It's a good middle-of-the-road option, IMO. I would rather work for the government than in the dead-end associate jobs that you hear about on this site. It gives a half-decent salary, rewards longevity, good benefits and a retirement package. Most importantly, it gives job security. It won't give you the best pay that you could potentially earn, but it's simply another option for people to consider.

 
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J29622

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Speaking from what I've seen personally, at the Cleveland VA the salaried young pods usually bring in around $120,000 and the older more seasoned pods bring in closer to $180,000. These numbers are public record and I've seen them myself. I would also note that VA pays lower on average compared to private hospital systems, which often pay 200,000+. I know based on first hand info that Kaiser and Legacy out in Oregon start off new grads at 200,000 and go up to 300,000+. Largely region dependent and position dependent, I would imagine.
 
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hailey6565

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From experience I've recently shadowed 2x Podiatrist and their bringing in bank but then again they're in Cali soooo this could play a part in this too. Also they started their own practice and both are making above +300K! So don't let goggle or anything else let you think Podiatrist does not make much, as you get to know more people in the field they will tell you more about their salary income + bonuses!
 
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Weirdy

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From experience I've recently shadowed 2x Podiatrist and their bringing in bank but then again they're in Cali soooo this could play a part in this too. Also they started their own practice and both are making above +300K! So don't let goggle or anything else let you think Podiatrist does not make much, as you get to know more people in the field they will tell you more about their salary income + bonuses!
Hey Bobbiii,

Those numbers are possible but I promise you they are not the norm and will not be attainable immediately after residency.

You probably know this better than I do after working a 6 figure job before entering, but overheard expenses, insurance coverage, equipment costs, leasing space, EMR, hiring competent workers, getting referrals etc are all things you need to factor in with private practice.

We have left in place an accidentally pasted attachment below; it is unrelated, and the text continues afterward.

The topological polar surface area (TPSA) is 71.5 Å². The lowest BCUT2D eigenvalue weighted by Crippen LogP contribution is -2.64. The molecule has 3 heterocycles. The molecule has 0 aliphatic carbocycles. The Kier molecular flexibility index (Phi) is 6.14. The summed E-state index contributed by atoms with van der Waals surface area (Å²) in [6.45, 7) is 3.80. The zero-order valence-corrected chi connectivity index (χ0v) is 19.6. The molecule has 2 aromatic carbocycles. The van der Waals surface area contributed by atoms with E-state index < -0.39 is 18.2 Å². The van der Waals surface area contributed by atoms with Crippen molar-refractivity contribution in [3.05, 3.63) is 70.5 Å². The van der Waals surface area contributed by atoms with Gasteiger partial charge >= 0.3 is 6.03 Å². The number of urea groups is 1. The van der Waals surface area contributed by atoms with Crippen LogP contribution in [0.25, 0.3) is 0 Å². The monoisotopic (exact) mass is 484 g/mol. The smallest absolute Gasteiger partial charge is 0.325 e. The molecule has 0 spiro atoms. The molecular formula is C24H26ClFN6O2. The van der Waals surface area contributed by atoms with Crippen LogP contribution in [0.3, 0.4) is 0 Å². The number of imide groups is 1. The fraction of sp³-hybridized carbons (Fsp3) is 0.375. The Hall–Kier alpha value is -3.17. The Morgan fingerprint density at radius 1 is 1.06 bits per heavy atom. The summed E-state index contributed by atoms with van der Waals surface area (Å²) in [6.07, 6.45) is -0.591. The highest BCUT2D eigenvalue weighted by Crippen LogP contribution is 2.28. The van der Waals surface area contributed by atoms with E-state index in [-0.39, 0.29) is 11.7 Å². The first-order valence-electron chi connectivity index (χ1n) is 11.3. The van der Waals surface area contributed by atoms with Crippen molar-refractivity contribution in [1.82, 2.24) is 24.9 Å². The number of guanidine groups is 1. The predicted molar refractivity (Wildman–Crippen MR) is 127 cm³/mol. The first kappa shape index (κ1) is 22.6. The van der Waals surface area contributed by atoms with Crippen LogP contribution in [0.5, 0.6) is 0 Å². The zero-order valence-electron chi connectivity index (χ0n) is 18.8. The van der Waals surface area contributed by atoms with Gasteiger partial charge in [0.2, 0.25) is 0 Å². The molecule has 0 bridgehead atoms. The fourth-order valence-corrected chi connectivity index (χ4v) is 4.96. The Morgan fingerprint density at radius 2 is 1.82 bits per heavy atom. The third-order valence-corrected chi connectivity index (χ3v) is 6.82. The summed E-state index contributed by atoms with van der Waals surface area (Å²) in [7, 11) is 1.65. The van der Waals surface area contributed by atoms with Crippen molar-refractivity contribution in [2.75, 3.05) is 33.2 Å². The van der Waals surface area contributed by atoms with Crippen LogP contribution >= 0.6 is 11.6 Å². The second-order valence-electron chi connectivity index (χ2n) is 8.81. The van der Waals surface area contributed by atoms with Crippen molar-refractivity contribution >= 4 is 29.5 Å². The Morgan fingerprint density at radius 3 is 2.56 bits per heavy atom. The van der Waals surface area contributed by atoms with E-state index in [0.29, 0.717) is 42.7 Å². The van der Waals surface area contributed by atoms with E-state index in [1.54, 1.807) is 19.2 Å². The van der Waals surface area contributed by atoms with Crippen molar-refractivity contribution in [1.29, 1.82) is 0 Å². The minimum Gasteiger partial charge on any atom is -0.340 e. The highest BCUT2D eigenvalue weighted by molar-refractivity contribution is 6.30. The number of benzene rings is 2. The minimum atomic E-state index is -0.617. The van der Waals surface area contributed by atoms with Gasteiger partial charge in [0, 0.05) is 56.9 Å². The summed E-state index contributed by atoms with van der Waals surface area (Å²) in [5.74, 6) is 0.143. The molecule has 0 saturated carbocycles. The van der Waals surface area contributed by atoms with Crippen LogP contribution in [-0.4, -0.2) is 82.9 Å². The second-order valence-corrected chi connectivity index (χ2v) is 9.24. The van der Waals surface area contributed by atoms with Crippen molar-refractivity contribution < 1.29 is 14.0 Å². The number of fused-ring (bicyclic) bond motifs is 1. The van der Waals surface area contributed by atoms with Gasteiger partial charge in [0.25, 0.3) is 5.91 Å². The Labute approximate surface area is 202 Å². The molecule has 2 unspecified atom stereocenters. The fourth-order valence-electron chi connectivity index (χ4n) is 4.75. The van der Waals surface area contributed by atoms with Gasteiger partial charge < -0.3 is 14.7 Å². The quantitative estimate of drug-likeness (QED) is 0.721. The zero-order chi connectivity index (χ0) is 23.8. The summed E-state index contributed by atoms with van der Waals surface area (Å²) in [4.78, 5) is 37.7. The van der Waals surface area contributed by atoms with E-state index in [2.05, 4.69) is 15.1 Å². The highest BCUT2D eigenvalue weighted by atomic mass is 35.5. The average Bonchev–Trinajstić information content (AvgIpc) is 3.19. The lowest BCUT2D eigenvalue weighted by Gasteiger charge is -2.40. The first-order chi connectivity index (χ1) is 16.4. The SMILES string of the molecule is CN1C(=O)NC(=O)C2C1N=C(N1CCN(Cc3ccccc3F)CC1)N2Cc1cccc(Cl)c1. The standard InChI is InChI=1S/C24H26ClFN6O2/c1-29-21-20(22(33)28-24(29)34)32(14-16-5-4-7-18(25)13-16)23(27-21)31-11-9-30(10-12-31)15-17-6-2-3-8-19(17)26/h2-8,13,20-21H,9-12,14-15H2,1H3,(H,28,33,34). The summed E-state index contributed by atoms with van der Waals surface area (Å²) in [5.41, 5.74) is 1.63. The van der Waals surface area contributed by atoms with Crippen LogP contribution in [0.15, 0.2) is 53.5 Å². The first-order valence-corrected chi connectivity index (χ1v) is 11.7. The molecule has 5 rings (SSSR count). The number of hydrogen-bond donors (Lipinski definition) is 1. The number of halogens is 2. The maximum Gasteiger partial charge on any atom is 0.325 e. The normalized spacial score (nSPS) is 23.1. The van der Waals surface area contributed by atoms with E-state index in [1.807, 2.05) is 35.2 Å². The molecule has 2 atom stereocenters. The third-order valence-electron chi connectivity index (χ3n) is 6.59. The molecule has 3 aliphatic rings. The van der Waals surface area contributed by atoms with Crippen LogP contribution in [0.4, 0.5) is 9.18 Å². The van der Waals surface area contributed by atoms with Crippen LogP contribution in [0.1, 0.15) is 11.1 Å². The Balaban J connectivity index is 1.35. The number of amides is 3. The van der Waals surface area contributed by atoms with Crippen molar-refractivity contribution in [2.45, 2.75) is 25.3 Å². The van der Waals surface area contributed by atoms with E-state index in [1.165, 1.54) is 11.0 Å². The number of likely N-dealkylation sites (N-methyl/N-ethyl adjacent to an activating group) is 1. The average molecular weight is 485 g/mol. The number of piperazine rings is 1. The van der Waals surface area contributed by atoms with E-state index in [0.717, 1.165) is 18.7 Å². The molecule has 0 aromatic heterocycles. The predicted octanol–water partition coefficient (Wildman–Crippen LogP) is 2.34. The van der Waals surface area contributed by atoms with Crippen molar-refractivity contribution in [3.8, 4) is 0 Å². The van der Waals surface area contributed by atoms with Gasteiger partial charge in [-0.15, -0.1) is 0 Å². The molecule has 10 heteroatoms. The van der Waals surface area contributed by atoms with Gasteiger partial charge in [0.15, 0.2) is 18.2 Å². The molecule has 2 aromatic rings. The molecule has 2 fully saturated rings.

Businesses are expensive to run when you are footing the bill or taking out a business loan to do it.

This is assuming all of the DPMs in your area play fair and aren't doing things behind your back like non-compete clauses that kick you out of the city you want to be in.

Appreciate your enthusiasm and feel like it is warranted, but only if pre-pods come in knowing both the good and UGLY of this profession.
 
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hailey6565

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Hey Bobbiii,

Those numbers are possible but I promise you they are not the norm and will not be attainable immediately after residency.

You probably know this better than I do after working a 6 figure job before entering, but overheard expenses, insurance coverage, equipment costs, leasing space, EMR, hiring competent workers, getting referrals etc are all things you need to factor in with private practice.

Businesses are expensive to run when you are footing the bill or taking out a business loan to do it.

This is assuming all of the DPMs in your area play fair and aren't doing things behind your back like non-compete clauses that kick you out of the city you want to be in.

Appreciate your enthusiasm and feel like it is warranted, but only if pre-pods come in knowing both the good and UGLY of this profession.
I agree! Every profession has the good and ugly :/!
 
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thatguyinschool

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I know an older pod who works in New York (a saturated area) and still makes $400k a year. That said, he's a workaholic who runs two practices with minimal staff, and has regular OR privileges and nursing home visits.
is he actively doing surgeries? or is he doing basic work like ingrowns, casts, etc
 
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Weirdy

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is he actively doing surgeries? or is he doing basic work like ingrowns, casts, etc


Highly encourage you to do well and fix your study habits first.

Podiatry school is not med school lite. Do not be fooled into thinking it is.

Wish you the best.
 
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thatguyinschool

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Highly encourage you to do well and fix your study habits first.

Podiatry school is not med school lite. Do not be fooled into thinking it is.

Wish you the best.
never said or thought it was, i am working incredibly hard this semester just genuinely interested, had a serious ankle injury so began to enjoy the profession and was considering thats all